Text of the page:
RV Tips and Tricks

Tech Topics - June 2016

by Paul and Kerri Elders

This month, we’ll take a look at some common sense tips for avoiding road raging drivers.  We’ll also give you some great, simple advice on making backing into your favorite camping spot just a little bit easier.

Backing Tips:  One of the hardest skills for newbie RVers to master is learning to back an RV into a little camping spot, especially when pulling a trailer.  Some simple tips help make that little task a cinch.  Practice makes perfect!

The easiest way to back into a spot, of course, is to use a backup camera.  But not all rigs have backup cameras, so some tried & true Old School Tricks can help you learn to back like a pro.  Backing into any parking spot is much easier if you “back to the driver’s side.”  Line yourself up so you can use your driver’s side mirrors and can easily glance over your shoulder through the driver’s side window to clearly see the back end of the rig.  Ideally, you want to position your RV at a starting point that lets you back up in a more or less straight line, making small corrections as you go. It’s best to avoid spots that require you to start with a sharp 90 degree turn, unless you have a very skilled and trusted “helper” to back you into place, preferably equipped with a walkie-talkie (2-way radio).

Swing wide and pull into the space across the road (if there’s room).  Pull well up ahead to get a straighter backward shot into your space. When preparing to back up, just position your right hand on the bottom of the steering wheel (the “6 o’clock” position). Now, it’s a simple matter of moving that hand in the direction you want the rear of the trailer to go. If you want to back to the left, move your hand to the left.  Using this very simple trick all but eliminates ever turning the wheels the wrong way when backing.

Not all spots are perfect spots; you’ll occasionally run into a challenge, like a tight turn when backing or one that makes you back to the passenger side, which is harder to see.  Just work with what you’ve got and take your time.  If necessary, put on the brake, get out, and look over the situation to decide your best approach.  If you find you’ve turned the trailer too tightly (jackknife), just stop, pull forward a few feet and then resume your backing procedure.  Easy does it!  Take your time and make adjustments and corrections gradually.

Always pay close attention to the surroundings and the “lay of the land,” like culverts, ditches, trees, branches, mailboxes, etc.  Lower obstacles are easy to overlook from your cab; if you have a Spotter, make sure they fully understand they need to help you watch the position of the tow vehicle as well as the trailer. You’ll quickly learn the “feel” for backing and it won’t be long at all till you’re an “old pro.”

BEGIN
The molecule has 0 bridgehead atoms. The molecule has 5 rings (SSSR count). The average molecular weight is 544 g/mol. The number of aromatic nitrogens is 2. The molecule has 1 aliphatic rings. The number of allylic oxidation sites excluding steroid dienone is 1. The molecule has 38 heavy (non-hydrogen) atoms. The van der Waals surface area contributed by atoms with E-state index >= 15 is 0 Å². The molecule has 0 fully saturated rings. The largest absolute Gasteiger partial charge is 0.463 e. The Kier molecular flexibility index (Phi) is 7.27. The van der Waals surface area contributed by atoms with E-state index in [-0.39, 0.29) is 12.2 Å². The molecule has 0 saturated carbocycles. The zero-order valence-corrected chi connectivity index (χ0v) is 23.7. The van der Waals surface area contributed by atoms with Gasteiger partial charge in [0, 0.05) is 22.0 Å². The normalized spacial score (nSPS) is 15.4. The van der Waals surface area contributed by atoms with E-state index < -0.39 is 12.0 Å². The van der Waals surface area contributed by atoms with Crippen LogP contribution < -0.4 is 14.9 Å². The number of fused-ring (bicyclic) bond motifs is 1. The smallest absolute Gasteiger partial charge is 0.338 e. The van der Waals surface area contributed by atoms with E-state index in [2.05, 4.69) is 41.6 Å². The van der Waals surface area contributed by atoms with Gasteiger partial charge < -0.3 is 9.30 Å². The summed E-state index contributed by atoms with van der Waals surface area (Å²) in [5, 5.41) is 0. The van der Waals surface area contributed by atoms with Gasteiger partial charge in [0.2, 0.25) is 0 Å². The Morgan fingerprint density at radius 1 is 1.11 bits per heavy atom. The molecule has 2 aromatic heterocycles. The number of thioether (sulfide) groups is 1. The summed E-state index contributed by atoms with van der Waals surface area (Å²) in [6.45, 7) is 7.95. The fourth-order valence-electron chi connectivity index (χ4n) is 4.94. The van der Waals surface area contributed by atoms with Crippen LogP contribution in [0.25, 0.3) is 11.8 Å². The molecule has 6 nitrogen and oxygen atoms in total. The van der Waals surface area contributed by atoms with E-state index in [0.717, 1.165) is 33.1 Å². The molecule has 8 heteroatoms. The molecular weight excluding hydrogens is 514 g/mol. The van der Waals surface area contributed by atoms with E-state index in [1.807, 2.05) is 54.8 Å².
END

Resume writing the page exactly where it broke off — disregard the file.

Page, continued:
Skip The Road Rage:  Have you ever been happily driving along the highway, enjoying the scenery and indulging in a little friendly conversation with your travel-mates, only to hear a constantly honking, and then BLARING horn?  When you glance in your sideview mirror,  you see a fist-shaking, screaming, yelling person in a tiny compact car or gigantic SUV, gesturing wildly and speeding to overtake you. Congratulations.  You’ve just been ROAD RAGED.

Unfortunately, road rage is a sad fact of modern life, especially in and around our crowded big cities at rush hour.  Way too many drivers let their rage take charge whenever they’re behind the wheel, and, unfortunately, too many happy-go-lucky RVers are the target of this rage.

The US National Highway Traffic Safety Administration estimates that almost two-thirds of all traffic fatalities are caused by behaviors classified as “aggressive driving.”  The NHTSA gives several specific examples of aggressive driving; how many of these have you seen this week?  Screaming or making obscene gestures, aggressive tailgating, headlight flashing, swerving, “revenge braking,” excessive horn honking, passing vehicles on the right side, or speeding through intersections to run red lights.  You name it, Road Ragers do it.  And then they blame YOU.

Most experts advise that if you encounter an enraged driver, it’s best to try to ignore him or her–don’t even establish eye contact.  In the concrete jungle, the laws of the jungle apply, and making eye contact can be seen by the bullying driver as a “challenge.”  Avoid competing with him or her; don’t match bad behavior with bad behavior of your own.  Let your travel partner DISCREETLY use your mobile phone to report aggressive driving to authorities if you feel threatened or if the behavior you see results in an accident further down the road.   Remember that your original objective is to enjoy your trip, so be smart and don’t allow somebody else’s road rage interfere with your joy of the open road.  Have fun, stay safe, and don’t let the turkeys get you down!

Happy trails!

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